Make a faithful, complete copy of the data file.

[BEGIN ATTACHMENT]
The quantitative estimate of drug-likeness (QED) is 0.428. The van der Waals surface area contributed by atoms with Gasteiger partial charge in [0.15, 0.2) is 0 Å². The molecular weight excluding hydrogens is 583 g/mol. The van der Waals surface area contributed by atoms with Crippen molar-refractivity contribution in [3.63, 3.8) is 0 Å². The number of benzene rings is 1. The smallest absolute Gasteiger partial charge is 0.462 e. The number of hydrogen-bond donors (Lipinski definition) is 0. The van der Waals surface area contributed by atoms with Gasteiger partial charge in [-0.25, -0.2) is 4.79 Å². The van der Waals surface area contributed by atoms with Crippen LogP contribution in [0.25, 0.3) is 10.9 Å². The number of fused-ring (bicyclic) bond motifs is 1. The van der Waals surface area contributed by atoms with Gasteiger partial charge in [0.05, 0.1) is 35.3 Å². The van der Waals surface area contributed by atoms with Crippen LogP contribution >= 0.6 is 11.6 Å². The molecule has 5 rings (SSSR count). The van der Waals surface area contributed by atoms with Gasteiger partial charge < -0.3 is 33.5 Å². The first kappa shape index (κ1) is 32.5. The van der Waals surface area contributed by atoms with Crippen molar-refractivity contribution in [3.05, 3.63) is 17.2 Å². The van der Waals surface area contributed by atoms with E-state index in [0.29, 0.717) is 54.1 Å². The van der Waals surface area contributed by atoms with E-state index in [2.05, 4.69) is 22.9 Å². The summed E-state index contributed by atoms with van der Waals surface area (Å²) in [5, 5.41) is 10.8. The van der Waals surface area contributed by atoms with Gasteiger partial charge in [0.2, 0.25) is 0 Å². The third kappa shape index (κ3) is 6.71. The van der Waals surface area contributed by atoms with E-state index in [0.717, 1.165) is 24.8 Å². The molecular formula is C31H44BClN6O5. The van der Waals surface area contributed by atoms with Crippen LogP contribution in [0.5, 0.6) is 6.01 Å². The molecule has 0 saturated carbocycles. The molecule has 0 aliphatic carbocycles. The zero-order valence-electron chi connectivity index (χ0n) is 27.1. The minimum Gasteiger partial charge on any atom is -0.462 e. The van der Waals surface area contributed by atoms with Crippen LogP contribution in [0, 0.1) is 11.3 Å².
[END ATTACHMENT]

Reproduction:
The quantitative estimate of drug-likeness (QED) is 0.428. The van der Waals surface area contributed by atoms with Gasteiger partial charge in [0.15, 0.2) is 0 Å². The molecular weight excluding hydrogens is 583 g/mol. The van der Waals surface area contributed by atoms with Crippen molar-refractivity contribution in [3.63, 3.8) is 0 Å². The number of benzene rings is 1. The smallest absolute Gasteiger partial charge is 0.462 e. The number of hydrogen-bond donors (Lipinski definition) is 0. The van der Waals surface area contributed by atoms with Gasteiger partial charge in [-0.25, -0.2) is 4.79 Å². The van der Waals surface area contributed by atoms with Crippen LogP contribution in [0.25, 0.3) is 10.9 Å². The number of fused-ring (bicyclic) bond motifs is 1. The van der Waals surface area contributed by atoms with Gasteiger partial charge in [0.05, 0.1) is 35.3 Å². The van der Waals surface area contributed by atoms with Crippen LogP contribution >= 0.6 is 11.6 Å². The molecule has 5 rings (SSSR count). The van der Waals surface area contributed by atoms with Gasteiger partial charge < -0.3 is 33.5 Å². The first kappa shape index (κ1) is 32.5. The van der Waals surface area contributed by atoms with Crippen molar-refractivity contribution in [3.05, 3.63) is 17.2 Å². The van der Waals surface area contributed by atoms with E-state index in [0.29, 0.717) is 54.1 Å². The van der Waals surface area contributed by atoms with E-state index in [2.05, 4.69) is 22.9 Å². The summed E-state index contributed by atoms with van der Waals surface area (Å²) in [5, 5.41) is 10.8. The van der Waals surface area contributed by atoms with Gasteiger partial charge in [0.2, 0.25) is 0 Å². The third kappa shape index (κ3) is 6.71. The van der Waals surface area contributed by atoms with E-state index in [0.717, 1.165) is 24.8 Å². The molecular formula is C31H44BClN6O5. The van der Waals surface area contributed by atoms with Crippen LogP contribution in [0.5, 0.6) is 6.01 Å². The molecule has 0 saturated carbocycles. The molecule has 0 aliphatic carbocycles. The zero-order valence-electron chi connectivity index (χ0n) is 27.1. The minimum Gasteiger partial charge on any atom is -0.462 e. The van der Waals surface area contributed by atoms with Crippen LogP contribution in [0, 0.1) is 11.3 Å².